Gender equity and equal pay for men and women in the workforce is not a fairness issue. It’s a smart business strategy that is essential for UAE companies to compete globally for scarce and in-demand highly skilled talent necessary to win in the economy of the future.
The challenge companies face is clear and well documented. When we studied 20 major economies around the world in our “Future of Work” research, we uncovered some startling numbers that should serve as a wake-up call for corporate leadership across the country. Bottom-line, the UAE has as much as $50 billion (Dh183.5 billion) in unrecognised economic output at risk if we don’t fill a gap of more than 110,000 skilled workers by 2030.
We also have a significant gender equality problem in the workplace that could be easily flipped into a strategic economic growth opportunity. Today, women are far too under-represented at the executive level of UAE companies. Korn Ferry data shows women representing only 10 per cent of executive in companies. What’s more problematic is that the roles they are in aren’t positions that are directly linked to revenue and business growth.
They tend to be in supporting cost centres such as human resources and communications which are usually lower paying jobs. That’s why at the executive level in the UAE women are paid on average 15 per cent less than men.
Highly skilled females
This is where smart companies that recognise the untapped potential of a huge segment of the UAE workforce can make a major dent in this looming talent gap and better position them to compete and win in the economy of the future.
If women are in the wrong roles, what should companies be doing to get them into the right roles and increase participation of highly skilled females in executive roles key to future business success? It starts with focusing on the executive feeder pool, conducting talent assessments to identify women already in the company with leadership potential and the ability to develop core skills and competencies that will lead to success in the workplace of the future.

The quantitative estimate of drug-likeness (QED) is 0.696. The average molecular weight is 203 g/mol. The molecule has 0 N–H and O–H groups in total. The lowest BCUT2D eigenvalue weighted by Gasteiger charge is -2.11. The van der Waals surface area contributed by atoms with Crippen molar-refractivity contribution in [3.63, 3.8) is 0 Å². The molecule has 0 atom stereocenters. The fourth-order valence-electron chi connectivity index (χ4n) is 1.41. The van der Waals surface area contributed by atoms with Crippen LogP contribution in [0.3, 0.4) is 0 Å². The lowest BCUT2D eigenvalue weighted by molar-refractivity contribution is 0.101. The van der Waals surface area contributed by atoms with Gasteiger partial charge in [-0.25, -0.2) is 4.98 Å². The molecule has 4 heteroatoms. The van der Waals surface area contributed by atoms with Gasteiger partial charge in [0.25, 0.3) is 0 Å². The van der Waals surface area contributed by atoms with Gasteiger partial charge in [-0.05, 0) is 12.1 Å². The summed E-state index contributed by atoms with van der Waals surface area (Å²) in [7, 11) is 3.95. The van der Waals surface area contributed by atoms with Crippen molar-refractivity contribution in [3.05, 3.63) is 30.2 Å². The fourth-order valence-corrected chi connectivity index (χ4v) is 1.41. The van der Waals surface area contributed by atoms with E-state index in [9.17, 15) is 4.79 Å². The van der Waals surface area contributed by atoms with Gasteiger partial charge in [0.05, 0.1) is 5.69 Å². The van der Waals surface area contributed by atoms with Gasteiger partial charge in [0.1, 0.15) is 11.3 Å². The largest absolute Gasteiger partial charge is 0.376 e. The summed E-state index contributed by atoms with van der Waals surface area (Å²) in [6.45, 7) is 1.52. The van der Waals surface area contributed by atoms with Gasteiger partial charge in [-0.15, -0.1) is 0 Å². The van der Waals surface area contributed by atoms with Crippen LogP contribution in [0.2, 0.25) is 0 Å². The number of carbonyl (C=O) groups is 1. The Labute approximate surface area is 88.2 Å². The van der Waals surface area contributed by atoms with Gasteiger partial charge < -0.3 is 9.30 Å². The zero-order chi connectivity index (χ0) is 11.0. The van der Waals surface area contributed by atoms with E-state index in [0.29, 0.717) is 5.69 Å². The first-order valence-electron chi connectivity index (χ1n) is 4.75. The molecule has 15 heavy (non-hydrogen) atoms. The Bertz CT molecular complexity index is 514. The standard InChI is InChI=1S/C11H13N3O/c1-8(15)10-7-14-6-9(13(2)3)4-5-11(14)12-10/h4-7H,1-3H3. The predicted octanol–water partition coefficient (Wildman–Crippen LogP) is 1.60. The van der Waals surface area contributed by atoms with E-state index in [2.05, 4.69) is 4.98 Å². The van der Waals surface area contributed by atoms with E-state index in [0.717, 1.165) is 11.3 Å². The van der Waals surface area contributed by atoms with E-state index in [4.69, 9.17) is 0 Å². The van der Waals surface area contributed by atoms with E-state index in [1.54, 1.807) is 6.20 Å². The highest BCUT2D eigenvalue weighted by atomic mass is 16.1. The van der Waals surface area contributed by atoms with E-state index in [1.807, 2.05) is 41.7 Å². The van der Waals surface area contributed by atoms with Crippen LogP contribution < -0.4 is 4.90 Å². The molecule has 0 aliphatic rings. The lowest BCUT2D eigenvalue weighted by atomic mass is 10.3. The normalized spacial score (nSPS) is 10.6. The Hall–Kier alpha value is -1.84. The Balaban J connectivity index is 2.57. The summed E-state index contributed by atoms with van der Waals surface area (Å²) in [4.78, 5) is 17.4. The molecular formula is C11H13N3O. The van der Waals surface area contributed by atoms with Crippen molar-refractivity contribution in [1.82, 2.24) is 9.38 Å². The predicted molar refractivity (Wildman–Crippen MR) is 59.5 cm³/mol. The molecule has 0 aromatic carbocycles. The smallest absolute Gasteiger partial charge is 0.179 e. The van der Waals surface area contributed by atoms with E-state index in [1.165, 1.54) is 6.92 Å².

Companies need to proactively seek out and attract top female talent into core business roles that enable them to gain crucial experience that positions them to contribute at higher levels of the organisation and compete for higher leveraged and higher paying jobs. Next comes broadening the experience, learning and professional development opportunities presented to high potential women executives.
Well-structured and orchestrated mobility programmes can contribute greatly to individual development as well as have significant overall business impact. While mobility programmes should be applied across the workforce and are equally important for male and female executives, women tend to have fewer opportunities to participate in these simply because of the roles they are relegated to.
Mobility should be looked at in two ways. The first is done by moving up-and-coming executives across roles and business units that enable them to get a 360-degree view of the business and future growth strategies. The second is about creating international mobility opportunities that enable future leaders to gain, and bring back to the organisation, valuable experience in learning best practices in international business management.
Developing young leaders
This is easier to implement for multinational companies, but UAE entities can look at developing strategic exchange programmes with partners and customers that can serve a dual role of strengthening relationships while developing young leaders. The third area companies should look at to promote better career pathing for women is about reframing executive leadership and C-Suite roles.
Research Korn Ferry conducted with female CEOs of Fortune 1000 companies revealed that many top female executives can point to a critical point in their careers where a company or an individual mentor convinced them that they should be on executive career development paths they previously had not considered.
The UAE has the potential to break new ground in true gender equality in the workplace, but that’s not going to come solely from government regulation. It has to come from private companies leading the charge and recognising that increasing female participation at higher valued executive positions is a smart business strategy for bridging the talent gap and winning in the future of work.
— Harish Bhatia is Regional Director at Korn Ferry Products Mena.